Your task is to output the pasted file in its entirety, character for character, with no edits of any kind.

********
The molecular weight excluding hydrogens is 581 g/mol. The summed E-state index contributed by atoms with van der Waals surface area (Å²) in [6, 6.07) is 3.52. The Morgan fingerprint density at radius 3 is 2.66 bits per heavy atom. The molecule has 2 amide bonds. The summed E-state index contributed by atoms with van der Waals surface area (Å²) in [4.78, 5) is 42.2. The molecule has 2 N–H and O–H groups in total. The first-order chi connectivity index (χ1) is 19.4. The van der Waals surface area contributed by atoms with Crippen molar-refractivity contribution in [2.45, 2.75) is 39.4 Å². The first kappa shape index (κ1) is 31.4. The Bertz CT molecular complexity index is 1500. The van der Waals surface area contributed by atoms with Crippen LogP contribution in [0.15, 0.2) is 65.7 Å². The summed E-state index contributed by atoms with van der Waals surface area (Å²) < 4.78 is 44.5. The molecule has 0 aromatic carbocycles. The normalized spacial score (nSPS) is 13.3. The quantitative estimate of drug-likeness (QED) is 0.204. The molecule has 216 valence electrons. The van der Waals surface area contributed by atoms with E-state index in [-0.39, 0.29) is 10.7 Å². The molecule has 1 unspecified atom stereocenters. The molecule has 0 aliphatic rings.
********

The molecular weight excluding hydrogens is 581 g/mol. The summed E-state index contributed by atoms with van der Waals surface area (Å²) in [6, 6.07) is 3.52. The Morgan fingerprint density at radius 3 is 2.66 bits per heavy atom. The molecule has 2 amide bonds. The summed E-state index contributed by atoms with van der Waals surface area (Å²) in [4.78, 5) is 42.2. The molecule has 2 N–H and O–H groups in total. The first-order chi connectivity index (χ1) is 19.4. The van der Waals surface area contributed by atoms with Crippen molar-refractivity contribution in [2.45, 2.75) is 39.4 Å². The first kappa shape index (κ1) is 31.4. The Bertz CT molecular complexity index is 1500. The van der Waals surface area contributed by atoms with Crippen LogP contribution in [0.15, 0.2) is 65.7 Å². The summed E-state index contributed by atoms with van der Waals surface area (Å²) < 4.78 is 44.5. The molecule has 0 aromatic carbocycles. The normalized spacial score (nSPS) is 13.3. The quantitative estimate of drug-likeness (QED) is 0.204. The molecule has 216 valence electrons. The van der Waals surface area contributed by atoms with E-state index in [-0.39, 0.29) is 10.7 Å². The molecule has 1 unspecified atom stereocenters. The molecule has 0 aliphatic rings.